Severe disease in patients with rheumatoid arthritis carrying a mutation in the Mediterranean fever gene

E. Rabinovich, A. Livneh, P. Langevitz, N. Brezniak, E. Shinar, M. Pras, Y. Shinar*

*Corresponding author for this work

Research output: Contribution to journalArticlepeer-review


Background: Pyrin is a newly recognised intracellular regulator of inflammation, and mutations in MEFV, the gene encoding pyrin, are the cause of familial Mediterranean fever. Objective: To determine if known mutations of MEFV are associated with rheumatoid arthritis (RA) morbidity or can modify RA severity. Methods: The frequency of the three most common MEFV mutations: M694V, V726A, and E148Q, was determined in 98 Israeli patients with RA (74 women, 24 men) and compared with that in 100 healthy subjects matched for origin. RA severity was determined using a new clinical score of 126 grades. The median severity score of mutation carrier and non-carrier groups was compared after confounding measures were eliminated by logistic regression. Results: 17/98 (17%) patients with RA (all women) were heterozygous for common MEFV mutations, predominantly E148Q (12 patients), and one patient was homozygous for the V726A mutation. The overall mutation rate was comparable between patients with RA and healthy subjects. Patients carrying a mutation had a higher median severity score than the non-carrier group (42 v 29, p = 0.0005). The logistic regression model assigned a 15-fold odds ratio for severe RA in carriers, after adjusting for sex, presence of rheumatoid factor, age at onset, and disease duration (n = 97, p = 0.01, 95% CI 1.74 to 128). Conclusion: MEFV, and particularly the E148Q mutation, is an independent modifier of the clinical manifestations of RA. This is the second Th1-type autoimmune disease in which MEFV mutations have been shown to aggravate the clinical status.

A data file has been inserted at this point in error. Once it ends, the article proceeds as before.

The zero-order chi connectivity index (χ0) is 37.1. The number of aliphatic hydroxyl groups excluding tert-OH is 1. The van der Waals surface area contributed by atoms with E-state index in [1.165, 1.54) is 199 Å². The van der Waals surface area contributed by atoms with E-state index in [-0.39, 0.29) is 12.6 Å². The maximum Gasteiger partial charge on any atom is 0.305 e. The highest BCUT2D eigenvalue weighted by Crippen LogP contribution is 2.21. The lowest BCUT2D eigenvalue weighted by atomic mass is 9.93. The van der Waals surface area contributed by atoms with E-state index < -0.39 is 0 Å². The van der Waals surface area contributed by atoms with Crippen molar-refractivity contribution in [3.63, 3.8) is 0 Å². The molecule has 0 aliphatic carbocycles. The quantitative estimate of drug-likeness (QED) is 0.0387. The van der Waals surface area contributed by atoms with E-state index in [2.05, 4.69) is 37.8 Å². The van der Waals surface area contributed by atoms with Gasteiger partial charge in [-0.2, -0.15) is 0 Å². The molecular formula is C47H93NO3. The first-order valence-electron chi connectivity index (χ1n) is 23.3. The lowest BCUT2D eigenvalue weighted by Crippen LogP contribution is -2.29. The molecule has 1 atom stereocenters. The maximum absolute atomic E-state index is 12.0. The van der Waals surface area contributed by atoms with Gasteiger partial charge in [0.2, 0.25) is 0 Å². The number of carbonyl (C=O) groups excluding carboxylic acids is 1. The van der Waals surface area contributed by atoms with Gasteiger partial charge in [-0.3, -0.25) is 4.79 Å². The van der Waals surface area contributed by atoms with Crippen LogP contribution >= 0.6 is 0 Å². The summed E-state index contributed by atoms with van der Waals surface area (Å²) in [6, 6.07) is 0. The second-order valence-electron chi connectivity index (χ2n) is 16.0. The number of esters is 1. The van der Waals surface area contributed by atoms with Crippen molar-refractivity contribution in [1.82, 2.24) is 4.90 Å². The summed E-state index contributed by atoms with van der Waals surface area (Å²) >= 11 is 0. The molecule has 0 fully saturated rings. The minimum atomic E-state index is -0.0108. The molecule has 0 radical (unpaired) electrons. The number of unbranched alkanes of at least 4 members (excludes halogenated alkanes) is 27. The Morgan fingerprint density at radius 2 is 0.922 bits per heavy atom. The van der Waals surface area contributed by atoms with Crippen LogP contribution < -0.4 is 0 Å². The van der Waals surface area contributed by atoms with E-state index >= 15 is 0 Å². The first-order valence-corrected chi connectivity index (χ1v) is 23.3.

Original languageEnglish
Pages (from-to)1009-1014
Number of pages6
JournalAnnals of the Rheumatic Diseases
Issue number7
StatePublished - Jul 2005


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